by crankpunk. this article originally appeared on The Roar.
“What there is is a bike, black line, a track, and a clock.” – Graeme Obree
“It’s incredibly risky, because there’s no second place. You either win – or you lose.” – Chris Boardman
Officially known as ‘The World Hour Record’, it’s better known among aficionados as the Hour.
Though the Hour is still one of the few hallowed benchmarks in professional cycling, there was once a time when this record was challenged at fairly regular intervals, by the big names of the sport, bringing to it a romance and stature that has been missing in recent years.
That the Hour was seen as a test to be taken on only by the true strong men of the peloton as they neared the end of their careers tells you something of the difficulty of the task of riding absolutely flat out for a full 60 minutes.
On the 25th of October, 1972, the legendary Eddy Merckx set constructed Colnago bike. Such was the importance awarded the effort that Ernest Colnago himself flew to Mexico City to be Merckx’s mechanic, overseeing the bike’s preparation.
Merckx’s record saw many a rider come and have a bash at it, but it stood almost 12 years, until Francesco Moser toppled it in 1984, by over 1.5km.
Moser though was using bullhorn handlebar, steel airfoil tubing, disk wheels and skinsuit, while Merckx, riding in an earlier era, didn’t have access to such technologically advanced materials.
It is partly these advances in equipment that have led to the Hour Record losing some of its appeal, as detractors of recent attempts have criticised the use of anything other than a traditional steel frame and drop bars, as used by Merckx.
The most famous of the innovators were both British, Graeme Obree from Scotland and Chris Boardman from England.
Obree looked to the bike for his advantages, building his own machine from scrap metal to take the record on the 17th of July, 1993.
Boardman, though he had a state of the art bike, was renowned for employing a full team of bike boffins and training gurus, proving to be a few years ahead of his time in his approach.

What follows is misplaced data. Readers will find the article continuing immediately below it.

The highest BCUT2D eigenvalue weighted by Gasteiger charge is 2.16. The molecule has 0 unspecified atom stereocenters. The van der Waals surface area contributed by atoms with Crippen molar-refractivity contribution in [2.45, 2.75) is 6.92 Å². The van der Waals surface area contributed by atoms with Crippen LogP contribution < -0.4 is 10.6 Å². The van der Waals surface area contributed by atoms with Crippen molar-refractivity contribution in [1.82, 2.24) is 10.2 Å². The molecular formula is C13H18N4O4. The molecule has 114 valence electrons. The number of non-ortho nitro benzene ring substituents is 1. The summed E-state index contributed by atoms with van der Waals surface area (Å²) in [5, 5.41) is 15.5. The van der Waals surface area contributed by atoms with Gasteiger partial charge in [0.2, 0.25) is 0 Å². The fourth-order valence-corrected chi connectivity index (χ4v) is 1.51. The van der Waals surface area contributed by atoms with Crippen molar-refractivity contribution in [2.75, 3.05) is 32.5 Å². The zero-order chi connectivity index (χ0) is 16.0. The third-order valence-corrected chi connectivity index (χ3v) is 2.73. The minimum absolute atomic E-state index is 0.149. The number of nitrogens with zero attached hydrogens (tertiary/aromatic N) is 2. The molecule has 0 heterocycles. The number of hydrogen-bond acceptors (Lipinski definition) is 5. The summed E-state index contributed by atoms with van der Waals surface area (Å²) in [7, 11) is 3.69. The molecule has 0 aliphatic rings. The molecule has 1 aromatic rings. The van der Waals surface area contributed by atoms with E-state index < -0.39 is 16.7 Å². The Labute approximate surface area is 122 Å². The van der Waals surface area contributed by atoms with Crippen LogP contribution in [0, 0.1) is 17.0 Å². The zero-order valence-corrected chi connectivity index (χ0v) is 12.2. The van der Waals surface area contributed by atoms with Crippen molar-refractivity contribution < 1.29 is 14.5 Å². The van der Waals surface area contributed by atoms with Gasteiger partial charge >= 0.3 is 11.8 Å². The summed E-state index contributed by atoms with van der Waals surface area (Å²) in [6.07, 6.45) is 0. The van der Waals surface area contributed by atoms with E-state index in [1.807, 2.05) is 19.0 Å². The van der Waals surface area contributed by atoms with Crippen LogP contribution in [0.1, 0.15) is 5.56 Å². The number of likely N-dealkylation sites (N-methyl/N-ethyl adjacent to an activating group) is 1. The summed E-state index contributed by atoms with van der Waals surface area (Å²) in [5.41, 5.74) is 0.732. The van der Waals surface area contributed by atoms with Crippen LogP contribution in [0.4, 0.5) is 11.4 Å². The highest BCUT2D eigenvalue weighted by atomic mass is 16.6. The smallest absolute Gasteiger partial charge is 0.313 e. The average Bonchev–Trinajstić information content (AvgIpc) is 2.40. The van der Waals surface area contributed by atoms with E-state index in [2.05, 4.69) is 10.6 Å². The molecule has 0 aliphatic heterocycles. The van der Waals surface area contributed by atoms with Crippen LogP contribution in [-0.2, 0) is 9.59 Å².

Incredibly, he then took the Hour record just one week later, by a mere 274 meters (52.270km).
The UCI redefined an hour record set on any kind of upright bike, irrespective of equipment, as the UCI Best Human Effort, but the UCI Hour Record remains the true benchmark, and disallows time trial helmets, disc or tri-spoke wheels, aerodynamic bars and monocoque frames.
This record, held originally by Merckx, lasted from that Mexico ride in 1972 until 2000, when Boardman rode it and beat it by a slender 70 meters – putting into real perspective just how fast Merckx was.
In 2005 Ondrej Sosenka bettered that effort at 49.700m, but as a result of two positive doping tests in his career, the result is tarnished.
And so we come to Cancellara. If anyone can have a real go at Boardman’s – and Sosenka’s – times, it is the big Swiss. And in having a go he is reigniting the romance that once existed between the Hour and cycling.
“It’s for sure, this year,” his general manager Luca Guercilena said. “He has the hour record in his legs.
“We have two windows where he’ll have a peak in form, the two weeks after Paris-Roubaix or after the Tour de France,” Guercilena added.
If Cancellara is in a form similar to last year at Roubaix then he will have a real chance of taking the Hour, adding this illustrious record to his already stunning palmares.
And with it, he could entice other hard men from the pro ranks to get their wheels on the track.
Cancellara’s team is already in preparation for the attempt.
Twenty-five people – 15 from Trek bicycles, engineers and biomechanics, and 10 from the team – are working on the record,” Guercilena said. “We are trying to make the bike and wheels faster while staying in the UCI’s rules. You need time for this.”
And so modern technology should still give Cancellara an advantage, but little in relation to what materials are available for road and time trial bikes these days.
It is still, essentially, man against the clock, in a thrilling, compelling and pulsating battle.